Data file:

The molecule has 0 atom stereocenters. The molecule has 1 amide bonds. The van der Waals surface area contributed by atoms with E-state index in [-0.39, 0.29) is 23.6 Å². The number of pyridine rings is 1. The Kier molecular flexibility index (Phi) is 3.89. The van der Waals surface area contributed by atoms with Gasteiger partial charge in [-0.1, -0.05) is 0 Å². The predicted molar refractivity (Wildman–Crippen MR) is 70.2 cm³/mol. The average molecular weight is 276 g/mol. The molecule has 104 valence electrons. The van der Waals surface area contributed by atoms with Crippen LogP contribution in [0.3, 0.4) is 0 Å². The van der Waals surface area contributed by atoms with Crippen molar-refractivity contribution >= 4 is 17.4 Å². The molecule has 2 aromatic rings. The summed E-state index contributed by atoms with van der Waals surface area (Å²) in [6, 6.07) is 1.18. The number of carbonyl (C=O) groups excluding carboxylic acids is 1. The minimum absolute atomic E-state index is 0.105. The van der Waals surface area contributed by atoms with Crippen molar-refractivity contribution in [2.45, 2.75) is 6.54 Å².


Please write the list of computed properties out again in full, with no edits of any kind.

The molecule has 0 atom stereocenters. The molecule has 1 amide bonds. The van der Waals surface area contributed by atoms with E-state index in [-0.39, 0.29) is 23.6 Å². The number of pyridine rings is 1. The Kier molecular flexibility index (Phi) is 3.89. The van der Waals surface area contributed by atoms with Gasteiger partial charge in [-0.1, -0.05) is 0 Å². The predicted molar refractivity (Wildman–Crippen MR) is 70.2 cm³/mol. The average molecular weight is 276 g/mol. The molecule has 104 valence electrons. The van der Waals surface area contributed by atoms with Crippen LogP contribution in [0.3, 0.4) is 0 Å². The van der Waals surface area contributed by atoms with Crippen molar-refractivity contribution >= 4 is 17.4 Å². The molecule has 2 aromatic rings. The summed E-state index contributed by atoms with van der Waals surface area (Å²) in [6, 6.07) is 1.18. The number of carbonyl (C=O) groups excluding carboxylic acids is 1. The minimum absolute atomic E-state index is 0.105. The van der Waals surface area contributed by atoms with Crippen molar-refractivity contribution in [2.45, 2.75) is 6.54 Å².